Sunday, April 07, 2013

Practical Theology 4: God as All-Powerful

My series on theology that is practical continues...

1. Is Theology Practical?
2. Why Believe in God?

God as Creator
3. God as Other

4. God as All-Powerful (omniscient)
If God created the world out of nothing, then there is no "power" in this world that he did not create.  This goes far beyond being able to lift the biggest possible rock there could be (so, no, it is not possible for God to create a rock so big that he does not have the power to lift it--if it were possible, he would not be all-powerful).  It extends to the power to direct the course of history, to perform miracles, to stop holocausts, etc.

It means that God is sovereign. He is ultimately in control.  Anything that happens in the world happens either by his "directive" or "permissive" will. He either directly intends for what happens to happen or he allows it to happen for some reason.

It means he is able to help, no matter what my problem or our problem might be. That is not to say that he will always intervene or always intervene in the way we want him to or think he should. But he remains able to help, able to intervene. And by faith we believe he regularly does.

The book of Hebrews says it is impossible for God to lie (Heb. 6:18). This comment leads to several important observations.  The first is that the Bible does not present a systematic theology of God's power. This is a practical observation because there is a tendency among some Christians not only to think that the Bible clearly answers every question but to think they have found them when they haven't!

Inevitably, we are the ones who have to work out what the varied statements in the Bible about subjects like God's power meant and how they fit together.  The more we try to fit such biblical teaching together on our own, in isolation from other Christians and the Christians of the centuries, the more likely we are to go start a cult or just be odd.

How do we fit together Gabriel's statement in Luke 1:37 that nothing is impossible for God with Hebrews 6:18? The Bible does not tell us--we have to fit them together. This is an incredibly practical insight.  We look to the Bible as the starting point for knowing truth about God and God's will, but the Bible does not exhaust God's truth or directly give us the answers to all our questions. We also need the body of Christ, the communion of saints to help us work out our salvation with fear and trembling.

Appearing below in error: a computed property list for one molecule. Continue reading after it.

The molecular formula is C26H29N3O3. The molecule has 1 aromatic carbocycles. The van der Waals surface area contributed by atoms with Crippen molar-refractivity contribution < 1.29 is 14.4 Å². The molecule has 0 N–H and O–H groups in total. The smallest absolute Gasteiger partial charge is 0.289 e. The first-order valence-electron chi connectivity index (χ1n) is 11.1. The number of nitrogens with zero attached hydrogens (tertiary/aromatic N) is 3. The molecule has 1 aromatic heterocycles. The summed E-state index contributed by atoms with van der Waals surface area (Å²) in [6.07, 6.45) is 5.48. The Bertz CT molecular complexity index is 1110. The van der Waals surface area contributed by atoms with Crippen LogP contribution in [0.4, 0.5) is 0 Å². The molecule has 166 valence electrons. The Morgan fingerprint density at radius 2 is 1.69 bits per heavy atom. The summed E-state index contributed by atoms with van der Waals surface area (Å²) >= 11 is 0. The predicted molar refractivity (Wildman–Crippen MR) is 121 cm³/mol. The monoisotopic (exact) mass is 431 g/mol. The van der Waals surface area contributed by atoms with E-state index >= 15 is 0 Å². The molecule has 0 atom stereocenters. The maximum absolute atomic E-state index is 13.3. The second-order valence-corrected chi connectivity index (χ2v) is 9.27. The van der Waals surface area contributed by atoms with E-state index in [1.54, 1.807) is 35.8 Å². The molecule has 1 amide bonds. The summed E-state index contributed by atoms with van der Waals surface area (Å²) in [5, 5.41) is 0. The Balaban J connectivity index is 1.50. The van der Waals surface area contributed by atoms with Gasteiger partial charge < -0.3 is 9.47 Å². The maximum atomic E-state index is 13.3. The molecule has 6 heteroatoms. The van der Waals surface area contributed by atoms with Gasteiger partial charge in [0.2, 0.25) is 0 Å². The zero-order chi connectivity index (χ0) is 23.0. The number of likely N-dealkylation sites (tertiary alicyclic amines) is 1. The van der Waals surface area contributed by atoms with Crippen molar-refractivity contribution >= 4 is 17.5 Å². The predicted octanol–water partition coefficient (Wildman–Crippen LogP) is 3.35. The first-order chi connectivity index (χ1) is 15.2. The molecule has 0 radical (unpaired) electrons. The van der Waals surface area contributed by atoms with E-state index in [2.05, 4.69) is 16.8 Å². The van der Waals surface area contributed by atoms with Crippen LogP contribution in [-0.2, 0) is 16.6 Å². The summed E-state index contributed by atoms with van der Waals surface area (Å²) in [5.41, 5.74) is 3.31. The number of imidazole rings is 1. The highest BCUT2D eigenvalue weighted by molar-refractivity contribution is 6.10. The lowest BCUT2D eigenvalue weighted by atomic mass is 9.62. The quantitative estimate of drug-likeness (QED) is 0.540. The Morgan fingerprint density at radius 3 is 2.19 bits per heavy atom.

Part of the issue here is the fact that when the Bible makes statements like, "Is anything too hard for the LORD?" (Gen. 18:14), its authors and the speakers in its narratives were not writing theology textbooks.  Even when we say things like, "under no circumstances," an annoying philosophy student or fourteen year old could probably come up with an outrageous circumstance to which we would make an exception.  The Bible normally speaks in ordinary language, not in the language of tight philosophical propositions.

So what does it mean to say that something is impossible for God?  What does it mean to say that it is impossible for God to lie?  Doesn't it mean that he just doesn't do it, doesn't choose to do it?  I prefer to say that God chooses not to do the things we say are impossible for him to do, like sinning.

Can God make 2 plus 2 equal 5?  Many theologians say it is not possible.  But here we have switched from the question of power to the question of possibility.  Having all power, as with the large rock conundrum, implies that certain negatives are not possible.

But with math and logic, many theologians are comfortable saying that God cannot do what is logically or mathematically impossible.  But if he really created the world out of nothing and is truly other, perhaps he could in ways we could not possibly imagine.

5. God as All-Knowing
6. God as Eternal
7. God the Spirit
8. Three in One
9. God as Love
10. God as Just

1 comment:

Martin LaBar said...

More good work!